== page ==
Toxicity of drugs released into waterways partly depends on acidity
University of Tübingen study leads to lowering of the EU environmental limit for the painkiller ibuprofen
Mona Schweizer und Heinz Köhler
For medicines to have the maximum effect, their active ingredients are designed to be difficult for the human body to break down; after that, a large proportion of the dose is excreted unchanged. Due to the increasing use of medicines by an ageing population, ever-greater quantities of many different drugs are entering the environment via wastewater.
The substances investigated in the study, such as the painkillers diclofenac and ibuprofen, the cholesterol-lowering drug clofibric acid and the beta-blocker metoprolol, are ionizable molecules. This means they may exist in a neutral or electrically charged form. Bodies of water may have widely varying acid-base ratios, measured as pH. "All these factors influence the absorption of the substances into the cells of living organisms, which they can damage," says Heinz Köhler.
Looking at worst-case scenarios
The zebrafish served as the test organism. Its developing eggs were exposed to the chemicals. In each case, what’s known as the LC50 value was determined, which reflects the pollutant concentration at which 50 percent of the fish embryos die. In the study, the researchers tested the toxicity of the chemicals at up to four different pH values, ranging from slightly acidic to alkaline water, in more than 1,200 individual tests.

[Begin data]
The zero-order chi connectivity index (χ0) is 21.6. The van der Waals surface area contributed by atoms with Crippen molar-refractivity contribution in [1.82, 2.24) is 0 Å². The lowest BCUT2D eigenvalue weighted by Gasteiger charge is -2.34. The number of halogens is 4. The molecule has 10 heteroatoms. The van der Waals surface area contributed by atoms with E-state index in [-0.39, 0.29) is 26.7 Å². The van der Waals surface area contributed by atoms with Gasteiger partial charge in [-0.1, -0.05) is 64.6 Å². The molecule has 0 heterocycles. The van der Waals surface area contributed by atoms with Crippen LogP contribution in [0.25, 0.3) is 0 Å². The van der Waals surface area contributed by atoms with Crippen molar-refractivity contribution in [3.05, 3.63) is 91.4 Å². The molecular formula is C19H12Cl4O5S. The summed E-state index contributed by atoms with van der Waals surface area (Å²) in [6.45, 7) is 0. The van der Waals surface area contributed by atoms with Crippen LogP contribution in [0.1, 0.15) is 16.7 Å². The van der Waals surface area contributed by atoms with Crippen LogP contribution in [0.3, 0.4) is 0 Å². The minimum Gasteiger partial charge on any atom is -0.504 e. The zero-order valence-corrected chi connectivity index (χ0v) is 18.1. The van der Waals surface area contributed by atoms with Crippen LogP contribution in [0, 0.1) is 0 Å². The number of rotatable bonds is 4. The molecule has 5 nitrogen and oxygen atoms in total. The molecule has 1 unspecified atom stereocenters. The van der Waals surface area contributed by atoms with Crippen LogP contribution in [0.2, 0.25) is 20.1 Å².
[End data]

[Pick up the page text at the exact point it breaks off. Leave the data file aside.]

"For some active pharmaceutical ingredients, such as diclofenac, the beta-blocker propanolol and the antidepressant fluoxetine, the LC50 value in fish embryos varied more than a thousand-fold between pH 5 and pH 9," Köhler says. The researchers set up realistic worst-case scenarios so that pharmaceuticals did not cause too much damage to living organisms when released into water and the worst conceivable conditions coincided. On average, the substances proved to be more toxic in their uncharged state than in their ionized form.
The research team built their respective modeling approaches based on various assumptions about how effectively the respective drug molecules penetrate the cell membrane and what harmful effect they might have in the cells. To simulate toxicity at different ambient water pH levels, they compared six mathematical models. "For practical application, we selected the model that made it possible to reliably replicate the different toxic effects on fish across three orders of magnitude," says the researcher.
According to Köhler and the second lead author of the study, Dr. Peter von der Ohe of the German Environment Agency, the study results should have an impact on the registration and authorization of chemicals in the EU and on the definition of environmental quality standards. With the EU water limit value for ibuprofen eight times lower than it would have been under the previous method, a start has been made, he adds. "This study contributes to a better understanding of the toxicity of ionizable substances and has significantly improved the prediction of their toxicity. We expect that our results will also be taken into account in the registration and approval of chemicals in the future," say the two researchers.
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